The aging population will contribute to an expansion of the already massive Alzheimer's disease therapy market. The number of sufferers is expected to grow from 16 million patients to 21 million by 2010 in the seven major pharmaceutical markets driving sales in these regions worth $4.7 billion. This figure is set to increase to $6.1 billion by the year 2005 and $ 7.8 billion by the year 2010 (for a full analysis of this field click here or here). Alzheimer’s disease is associated with a number of symptoms including memory dysfunction and later on in the course of disease, anxiety and aggression.
The loss of memory is however, by no means restricted to Alzheimer’s disease and it has been estimates that as many as 180 million people world wide suffer from memory disorders. For example vascular dementia, an umbrella term for dementia caused by transient ischemic attacks, stroke, traumatic brain injury and arteriosclerosis, can cause memory loss depending on the region of the brain affected. Psychiatric conditions that cause disturbances of thought or mood (such as schizophrenia or major clinical depression) can also have secondary effects on learning and memory. Then of course a slow decline in the ability to perform in tests of cognitive ability appears to occur as a “normal” part of the aging process. Finally, individuals with “mild cognitive impairment” (MCI) have ongoing memory problems similar to those associated with Alzheimer’s disease but without other losses like confusion, attention problems, and difficulty with language. Although 80% of patients with MCI go on to develop Alzheimer’s disease within 5 years, the FDA has acknowledged MCI as a separate clinical entity. According to some analysts the development of a therapeutic agent able to improve memory in these disorders could drive sales worth a total of $35 billion in a pharmaceutical market segment that is growing in excess of 17% per year.
A growing body of data suggests links between the regulation of glucose metabolism and memory performance. The cause for this relationship is not entirely clear but appears to be related to mechanisms both related and unrelated to the etiology of Alzheimer’s disease. Type 2 diabetes is twice as prevalent in Alzheimer disease versus non-Alzheimer disease suggesting that reduced levels of insulin in diabetes may in fact be a risk factor for developing Alzheimer disease. The reason for this is unclear however animals with Alzheimer’s-like pathologies respond to diet-induced insulin resistance with an increase in the level of beta-amyloid Abeta1-40 and Abeta1-42 peptide generation, a hall mark of Alzheimer disease-like neuropathology. This corresponded with impaired performance in a spatial water maze task, a model used for the development of memory enhancing anamnesics.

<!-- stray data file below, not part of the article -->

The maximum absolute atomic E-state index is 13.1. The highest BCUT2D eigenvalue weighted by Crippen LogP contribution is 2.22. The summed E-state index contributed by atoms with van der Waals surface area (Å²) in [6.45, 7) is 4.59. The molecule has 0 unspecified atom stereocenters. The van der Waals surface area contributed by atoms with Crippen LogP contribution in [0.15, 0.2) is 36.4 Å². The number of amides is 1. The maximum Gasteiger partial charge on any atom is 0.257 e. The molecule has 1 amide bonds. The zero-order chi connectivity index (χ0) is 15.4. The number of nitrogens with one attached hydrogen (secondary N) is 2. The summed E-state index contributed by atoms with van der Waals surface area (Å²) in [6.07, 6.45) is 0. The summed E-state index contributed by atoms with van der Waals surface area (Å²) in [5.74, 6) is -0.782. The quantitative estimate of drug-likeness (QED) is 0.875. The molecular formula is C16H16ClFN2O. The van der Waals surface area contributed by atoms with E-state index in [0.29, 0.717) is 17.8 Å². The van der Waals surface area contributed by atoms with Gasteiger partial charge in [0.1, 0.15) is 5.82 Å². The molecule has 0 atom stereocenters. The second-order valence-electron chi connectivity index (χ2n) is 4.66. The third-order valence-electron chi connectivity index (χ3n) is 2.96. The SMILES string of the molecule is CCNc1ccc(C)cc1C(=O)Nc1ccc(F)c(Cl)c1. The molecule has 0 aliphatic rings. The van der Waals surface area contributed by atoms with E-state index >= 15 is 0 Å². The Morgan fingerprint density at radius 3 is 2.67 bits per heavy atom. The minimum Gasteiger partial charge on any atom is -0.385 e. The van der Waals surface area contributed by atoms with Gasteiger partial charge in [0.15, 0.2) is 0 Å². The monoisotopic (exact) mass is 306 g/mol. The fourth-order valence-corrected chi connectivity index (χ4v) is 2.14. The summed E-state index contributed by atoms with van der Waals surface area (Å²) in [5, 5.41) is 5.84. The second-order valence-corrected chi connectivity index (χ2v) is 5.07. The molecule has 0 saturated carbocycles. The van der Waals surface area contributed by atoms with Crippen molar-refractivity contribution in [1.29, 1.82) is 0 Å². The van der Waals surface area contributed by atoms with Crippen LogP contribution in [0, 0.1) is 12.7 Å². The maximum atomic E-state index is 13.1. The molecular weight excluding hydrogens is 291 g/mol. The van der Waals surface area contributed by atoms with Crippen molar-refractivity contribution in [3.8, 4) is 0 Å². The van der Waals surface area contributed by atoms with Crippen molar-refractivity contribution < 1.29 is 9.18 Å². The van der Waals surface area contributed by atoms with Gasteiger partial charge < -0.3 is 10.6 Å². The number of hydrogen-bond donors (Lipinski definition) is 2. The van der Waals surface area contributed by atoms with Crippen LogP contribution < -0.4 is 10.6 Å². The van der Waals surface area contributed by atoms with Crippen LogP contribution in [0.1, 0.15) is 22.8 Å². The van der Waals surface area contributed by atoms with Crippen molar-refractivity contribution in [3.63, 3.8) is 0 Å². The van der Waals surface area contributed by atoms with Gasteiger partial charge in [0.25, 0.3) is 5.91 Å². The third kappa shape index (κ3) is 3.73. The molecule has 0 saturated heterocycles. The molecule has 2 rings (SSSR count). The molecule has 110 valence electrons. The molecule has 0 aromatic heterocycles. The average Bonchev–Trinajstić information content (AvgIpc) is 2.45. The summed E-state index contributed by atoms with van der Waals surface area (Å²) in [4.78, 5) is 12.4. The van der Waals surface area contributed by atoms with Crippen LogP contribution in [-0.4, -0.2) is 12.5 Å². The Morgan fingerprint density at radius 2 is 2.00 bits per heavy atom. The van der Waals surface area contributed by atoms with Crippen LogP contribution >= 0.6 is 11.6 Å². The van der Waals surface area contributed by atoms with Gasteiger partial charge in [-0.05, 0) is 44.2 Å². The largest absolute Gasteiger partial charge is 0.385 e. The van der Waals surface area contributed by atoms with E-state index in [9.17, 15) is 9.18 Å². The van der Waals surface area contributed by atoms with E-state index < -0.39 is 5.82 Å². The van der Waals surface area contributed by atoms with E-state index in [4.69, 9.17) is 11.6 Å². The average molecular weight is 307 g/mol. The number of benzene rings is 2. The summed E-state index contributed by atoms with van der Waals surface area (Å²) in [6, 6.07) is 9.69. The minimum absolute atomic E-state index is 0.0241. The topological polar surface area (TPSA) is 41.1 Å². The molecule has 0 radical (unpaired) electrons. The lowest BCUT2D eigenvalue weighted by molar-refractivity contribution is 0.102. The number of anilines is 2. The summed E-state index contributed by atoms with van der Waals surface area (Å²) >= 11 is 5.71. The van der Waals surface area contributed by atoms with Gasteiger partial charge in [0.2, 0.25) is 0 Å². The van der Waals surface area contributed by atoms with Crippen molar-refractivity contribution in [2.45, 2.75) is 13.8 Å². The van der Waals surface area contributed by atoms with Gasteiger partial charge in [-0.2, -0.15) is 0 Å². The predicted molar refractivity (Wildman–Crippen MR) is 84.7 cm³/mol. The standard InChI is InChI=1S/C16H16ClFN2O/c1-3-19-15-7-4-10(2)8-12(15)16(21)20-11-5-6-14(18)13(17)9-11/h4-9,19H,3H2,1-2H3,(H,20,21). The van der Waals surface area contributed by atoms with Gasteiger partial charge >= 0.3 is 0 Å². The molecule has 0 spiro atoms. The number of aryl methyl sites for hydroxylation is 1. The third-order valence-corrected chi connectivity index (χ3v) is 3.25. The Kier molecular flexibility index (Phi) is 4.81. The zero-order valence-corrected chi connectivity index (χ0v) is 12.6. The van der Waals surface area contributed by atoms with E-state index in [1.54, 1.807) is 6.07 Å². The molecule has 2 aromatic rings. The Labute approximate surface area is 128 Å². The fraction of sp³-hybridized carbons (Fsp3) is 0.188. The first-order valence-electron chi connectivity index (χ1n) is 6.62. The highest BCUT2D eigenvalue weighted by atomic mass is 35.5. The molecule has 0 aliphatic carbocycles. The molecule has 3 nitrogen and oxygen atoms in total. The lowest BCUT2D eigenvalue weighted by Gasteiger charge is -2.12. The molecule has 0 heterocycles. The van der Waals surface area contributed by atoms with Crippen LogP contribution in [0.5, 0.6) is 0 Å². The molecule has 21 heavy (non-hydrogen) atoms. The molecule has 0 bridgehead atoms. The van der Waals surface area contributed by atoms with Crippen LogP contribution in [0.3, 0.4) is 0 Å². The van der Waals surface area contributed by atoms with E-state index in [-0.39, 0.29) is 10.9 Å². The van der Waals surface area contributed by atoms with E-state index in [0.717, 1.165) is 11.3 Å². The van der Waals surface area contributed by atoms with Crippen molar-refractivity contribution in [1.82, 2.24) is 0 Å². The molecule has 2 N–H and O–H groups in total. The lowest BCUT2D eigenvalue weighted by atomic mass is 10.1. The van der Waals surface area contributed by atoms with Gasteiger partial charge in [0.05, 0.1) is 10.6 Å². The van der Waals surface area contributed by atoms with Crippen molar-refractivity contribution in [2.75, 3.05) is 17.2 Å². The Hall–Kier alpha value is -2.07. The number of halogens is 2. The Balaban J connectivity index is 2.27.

In addition to possible effects of low insulin levels on amyloid build up which may represent a relatively long-term event, hypoinsulinemia may also have a more acute effect. Insulin has been shown to have direct effects on neuronal function, and more recently it has been reported that insulin signaling plays a direct role in synaptic plasticity by modulating activities of excitatory and inhibitory receptors such as glutamate and GABA receptors, and by triggering signal transduction cascades leading to alteration of gene expression that is required for long-term memory consolidation. Insulin receptors are prevalent in limbic and hippocampal regions of the brain suggesting that low levels of insulin may result in memory dysfunction and contribute to mood disorders. Conversely endogenous insulin may be expected to have a positive effect on these parameters. Although the endogenous administration of insulin may confer certain CNS benefits, especially to patients with mood or memory disorders, the risk of metabolic imbalance could preclude such an indication; more specifically hypoglycemia causes memory impairment both in diabetic and non-diabetic individuals thereby potentially limiting any CNS benefits of insulin.
One strategy for exploiting the anamnesic properties of insulin while minimizing the risk of metabolic adverse effects would be through the use of intranasal administration which has been shown to facilitate the delivery of proteins to the CNS (for an analysis of drug delivery technology click here). The efficacy of this strategy has recently been evaluated by researchers at the
In their paper due to be published in the November edition of the journal Psychoneuroendocrinology, Benedict and colleagues report the data of an 8 week double-blind investigation into the effects of intranasal administration of insulin on healthy humans. This group found that the prolonged intra-nasal administration of insulin significantly increased the speed of word recall. Moreover, insulin administration reportedly manifested signs of enhanced mood, such as reduced anger and enhanced self-confidence. Adverse effects were not observed and neither glucose nor plasma insulin levels were affected.
These provocative data indicate a direct action of prolonged intranasal administration of insulin on brain functions, improving memory and mood in the absence of systemic side effects. These findings could be of relevance for the treatment of patients with memory disorders especially those associated with concurrent mood disorder such as Alzheimer's disease, schizophrenia or depression. Further studies including those in selected patient groups are eagerly awaited.
Source: Intranasal insulin improves memory in humans. Psychoneuroendocrinology. 2004 Nov;29(10):1326-34.
This article is highlighted in the August 23rd edition of DailyUpdates-Metabolic & Hormonal Disorders,
Last updated on: 27/08/2010 11:40:18